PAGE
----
practical subject in relation to how you develop your work because I know the curriculums are very tailorable, so I know as I say, there's a rigor, there's a process that you go through with A Level which I think is very rigorous and it's very good and it sits very well when you're submitting your portfolio. It's very easy, I know you work very heavily in sketchbooks etc. etc., so I would say apply for both if you're applying for a course at LCC. We do encourage students to apply with A Levels, also we have students apply without A Levels and a Foundation, so it's entirely up to you but so I my suggestion would be to apply for both and just see what happens. - Can I just make a point there, by backing up what David has just
said, and if you apply for a foundation, you apply directly to the institution itself or the college itself, so you don't go through UCAS, so the whole thing is, you'd still get your five UCAS choices plus, as David said, you apply directly for a foundation because some people think that they have to apply for foundation through UCAS, you don't, you can apply directly to an institution so it won't affect your UCAS choices, sorry, David. - That's OK, that's fine, thank you. Thank you for the answer, now the next question is moving towards what to put in your portfolio when showing one's work. In a portfolio, what do you want to see when annotating or explaining the pieces of work in the portfolio? - Well, ultimately, you know, your work should speak for itself but sometimes I think we all probably agree that sometimes where you need to annotate your work in some ways, to put a clearer explanation into what the work is about, so I would suggest that just, you know, we're not looking for an essay, just a few lines to describe the journey that's being made. So where was the starting
point for this project or this piece of work, who you were looking at, what artists, designers? What experiences you had to, again, to develop this work and then maybe just some some a little bit of narrative about the outcome. Did it work? If it didn't work, why didn't it work? And just, you know, who are you making it for? I think that's quite key in relation to the areas that you're applying to, if you're applying to Communication Design, Graphic Design, any sort of subject area that is advertising, branding, you all very rarely make the work for yourself and that's very different to probably your previous experience when you're painting for yourself, you're creating art for yourself, so I think there needs to be some sort of understanding and realisation that the work that you're making, it has to have an audience, so who is that audience? Who are you talking to? What do you want to communicate? These are real fundamental things in relation to the subjects that we're talking about this afternoon. Audience is really key, so I think that's really important, so you write about that. So you may have done some surveys to test out your poster and the particular typeface on that poster, so those sort of things are important in the narrative to go along with the work. Lovely stuff. The next question is how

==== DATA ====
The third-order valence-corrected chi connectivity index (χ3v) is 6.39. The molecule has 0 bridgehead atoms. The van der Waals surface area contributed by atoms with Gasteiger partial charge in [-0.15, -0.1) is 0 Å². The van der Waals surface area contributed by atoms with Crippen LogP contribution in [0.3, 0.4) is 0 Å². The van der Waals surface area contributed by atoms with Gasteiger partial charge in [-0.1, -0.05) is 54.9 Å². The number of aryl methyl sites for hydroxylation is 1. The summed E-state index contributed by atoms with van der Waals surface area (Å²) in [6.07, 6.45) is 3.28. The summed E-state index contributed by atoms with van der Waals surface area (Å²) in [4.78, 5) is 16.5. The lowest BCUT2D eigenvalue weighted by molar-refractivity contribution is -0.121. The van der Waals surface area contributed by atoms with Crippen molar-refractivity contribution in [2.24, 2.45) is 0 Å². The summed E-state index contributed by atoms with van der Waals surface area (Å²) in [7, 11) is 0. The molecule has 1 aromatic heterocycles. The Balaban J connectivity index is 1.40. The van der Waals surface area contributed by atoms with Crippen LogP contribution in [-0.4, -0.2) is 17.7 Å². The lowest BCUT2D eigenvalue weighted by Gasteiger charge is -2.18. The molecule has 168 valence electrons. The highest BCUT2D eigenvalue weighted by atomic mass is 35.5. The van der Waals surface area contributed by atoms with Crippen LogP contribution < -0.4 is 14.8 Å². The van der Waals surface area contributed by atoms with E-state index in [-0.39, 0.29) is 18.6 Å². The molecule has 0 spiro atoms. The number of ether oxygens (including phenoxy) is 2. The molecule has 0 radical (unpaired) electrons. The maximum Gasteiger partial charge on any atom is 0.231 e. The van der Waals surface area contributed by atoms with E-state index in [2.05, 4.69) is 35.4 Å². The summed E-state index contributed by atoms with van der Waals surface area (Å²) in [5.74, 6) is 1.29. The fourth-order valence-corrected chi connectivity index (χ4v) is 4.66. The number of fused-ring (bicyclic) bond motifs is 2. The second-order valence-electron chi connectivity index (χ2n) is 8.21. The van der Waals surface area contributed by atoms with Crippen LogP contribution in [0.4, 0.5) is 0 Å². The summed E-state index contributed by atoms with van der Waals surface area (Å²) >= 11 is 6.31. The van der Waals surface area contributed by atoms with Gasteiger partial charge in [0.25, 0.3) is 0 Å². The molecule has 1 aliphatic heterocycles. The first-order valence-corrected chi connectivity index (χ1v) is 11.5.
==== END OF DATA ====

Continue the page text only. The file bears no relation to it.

many observational drawings should one include for Illustration and Visual Media? How long is a piece of string? Well you'll be given an amount of work you can submit for the digital portfolio for that particular course. LCC, Bill, forgive me I've forgotten how many pages they can submit? - Well, the PDFs look up to about 20. 20 PDFs, so 20 different pages but what we normally suggest is things like still life or life drawing probably we put no more than two to four maximum pieces in so we can see that you've taken part in life drawing or still life classes but you don't have to put them in because a lot of the time you're doing like a 30 second sketch or a 10 second schedule, sketch with your left hand, we don't need to see all of those, so as David said earlier on, editing is a real massive part of your portfolio, so actually if you could get, I don't know, I would say no more than four, if you've got a couple of really nice still lifes, put them on the same PDF and then you've taken one page up, but as David earlier on explained, keep a nice space between them so we can see your techniques. They speak for themselves and I would suggest no more than four though. Thank you very much, just to flag, Pebblepad doesn't accept PDF format, so if you are considering submitting more than one piece of work on one page, use Photoshop or InDesign pages and that should allow you to put more than one piece of work. The next